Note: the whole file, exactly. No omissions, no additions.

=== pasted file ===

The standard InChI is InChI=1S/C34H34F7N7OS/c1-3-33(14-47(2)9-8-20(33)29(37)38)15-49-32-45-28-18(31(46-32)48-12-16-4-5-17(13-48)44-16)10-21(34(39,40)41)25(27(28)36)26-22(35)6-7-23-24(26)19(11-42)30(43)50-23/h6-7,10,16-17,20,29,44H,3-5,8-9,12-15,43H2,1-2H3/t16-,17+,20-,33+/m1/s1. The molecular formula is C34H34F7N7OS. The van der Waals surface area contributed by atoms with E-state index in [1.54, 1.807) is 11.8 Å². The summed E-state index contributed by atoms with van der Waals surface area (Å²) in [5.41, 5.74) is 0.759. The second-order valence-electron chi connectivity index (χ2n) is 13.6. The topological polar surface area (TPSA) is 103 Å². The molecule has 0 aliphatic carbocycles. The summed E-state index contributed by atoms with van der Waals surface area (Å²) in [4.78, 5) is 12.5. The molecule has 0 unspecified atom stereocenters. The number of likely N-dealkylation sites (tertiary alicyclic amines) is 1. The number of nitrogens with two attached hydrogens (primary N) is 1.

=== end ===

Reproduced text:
The standard InChI is InChI=1S/C34H34F7N7OS/c1-3-33(14-47(2)9-8-20(33)29(37)38)15-49-32-45-28-18(31(46-32)48-12-16-4-5-17(13-48)44-16)10-21(34(39,40)41)25(27(28)36)26-22(35)6-7-23-24(26)19(11-42)30(43)50-23/h6-7,10,16-17,20,29,44H,3-5,8-9,12-15,43H2,1-2H3/t16-,17+,20-,33+/m1/s1. The molecular formula is C34H34F7N7OS. The van der Waals surface area contributed by atoms with E-state index in [1.54, 1.807) is 11.8 Å². The summed E-state index contributed by atoms with van der Waals surface area (Å²) in [5.41, 5.74) is 0.759. The second-order valence-electron chi connectivity index (χ2n) is 13.6. The topological polar surface area (TPSA) is 103 Å². The molecule has 0 aliphatic carbocycles. The summed E-state index contributed by atoms with van der Waals surface area (Å²) in [4.78, 5) is 12.5. The molecule has 0 unspecified atom stereocenters. The number of likely N-dealkylation sites (tertiary alicyclic amines) is 1. The number of nitrogens with two attached hydrogens (primary N) is 1.